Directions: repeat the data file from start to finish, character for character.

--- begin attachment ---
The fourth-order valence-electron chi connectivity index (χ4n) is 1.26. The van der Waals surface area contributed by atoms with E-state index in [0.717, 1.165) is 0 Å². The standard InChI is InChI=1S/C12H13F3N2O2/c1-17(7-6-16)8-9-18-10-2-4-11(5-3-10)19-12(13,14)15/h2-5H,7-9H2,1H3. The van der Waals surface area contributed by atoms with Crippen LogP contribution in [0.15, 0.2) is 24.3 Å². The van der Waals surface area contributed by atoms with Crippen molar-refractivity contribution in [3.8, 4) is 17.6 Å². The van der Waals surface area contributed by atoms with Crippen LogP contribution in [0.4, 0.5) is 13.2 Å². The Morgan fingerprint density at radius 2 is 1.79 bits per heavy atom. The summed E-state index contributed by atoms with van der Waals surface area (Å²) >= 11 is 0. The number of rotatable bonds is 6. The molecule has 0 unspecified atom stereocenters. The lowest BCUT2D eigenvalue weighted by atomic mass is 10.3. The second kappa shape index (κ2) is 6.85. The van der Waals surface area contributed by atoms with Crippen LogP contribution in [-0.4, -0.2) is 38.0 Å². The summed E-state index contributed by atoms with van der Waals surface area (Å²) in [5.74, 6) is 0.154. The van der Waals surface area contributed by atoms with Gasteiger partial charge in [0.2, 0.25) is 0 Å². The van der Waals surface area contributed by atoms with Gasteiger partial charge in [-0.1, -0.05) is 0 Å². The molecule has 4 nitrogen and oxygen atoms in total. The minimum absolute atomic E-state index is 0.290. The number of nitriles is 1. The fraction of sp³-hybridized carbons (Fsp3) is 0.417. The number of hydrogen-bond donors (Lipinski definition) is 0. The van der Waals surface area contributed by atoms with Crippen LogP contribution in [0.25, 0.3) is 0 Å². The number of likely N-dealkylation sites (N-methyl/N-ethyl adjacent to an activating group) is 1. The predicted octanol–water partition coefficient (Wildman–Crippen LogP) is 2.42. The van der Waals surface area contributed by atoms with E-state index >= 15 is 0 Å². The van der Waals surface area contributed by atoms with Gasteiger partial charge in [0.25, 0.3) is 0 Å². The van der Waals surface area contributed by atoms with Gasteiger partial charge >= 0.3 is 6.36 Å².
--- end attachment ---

The fourth-order valence-electron chi connectivity index (χ4n) is 1.26. The van der Waals surface area contributed by atoms with E-state index in [0.717, 1.165) is 0 Å². The standard InChI is InChI=1S/C12H13F3N2O2/c1-17(7-6-16)8-9-18-10-2-4-11(5-3-10)19-12(13,14)15/h2-5H,7-9H2,1H3. The van der Waals surface area contributed by atoms with Crippen LogP contribution in [0.15, 0.2) is 24.3 Å². The van der Waals surface area contributed by atoms with Crippen molar-refractivity contribution in [3.8, 4) is 17.6 Å². The van der Waals surface area contributed by atoms with Crippen LogP contribution in [0.4, 0.5) is 13.2 Å². The Morgan fingerprint density at radius 2 is 1.79 bits per heavy atom. The summed E-state index contributed by atoms with van der Waals surface area (Å²) >= 11 is 0. The number of rotatable bonds is 6. The molecule has 0 unspecified atom stereocenters. The lowest BCUT2D eigenvalue weighted by atomic mass is 10.3. The second kappa shape index (κ2) is 6.85. The van der Waals surface area contributed by atoms with Crippen LogP contribution in [-0.4, -0.2) is 38.0 Å². The summed E-state index contributed by atoms with van der Waals surface area (Å²) in [5.74, 6) is 0.154. The van der Waals surface area contributed by atoms with Gasteiger partial charge in [0.2, 0.25) is 0 Å². The van der Waals surface area contributed by atoms with Gasteiger partial charge in [-0.1, -0.05) is 0 Å². The molecule has 4 nitrogen and oxygen atoms in total. The minimum absolute atomic E-state index is 0.290. The number of nitriles is 1. The fraction of sp³-hybridized carbons (Fsp3) is 0.417. The number of hydrogen-bond donors (Lipinski definition) is 0. The van der Waals surface area contributed by atoms with Crippen LogP contribution in [0.25, 0.3) is 0 Å². The number of likely N-dealkylation sites (N-methyl/N-ethyl adjacent to an activating group) is 1. The predicted octanol–water partition coefficient (Wildman–Crippen LogP) is 2.42. The van der Waals surface area contributed by atoms with E-state index >= 15 is 0 Å². The van der Waals surface area contributed by atoms with Gasteiger partial charge in [0.25, 0.3) is 0 Å². The van der Waals surface area contributed by atoms with Gasteiger partial charge >= 0.3 is 6.36 Å².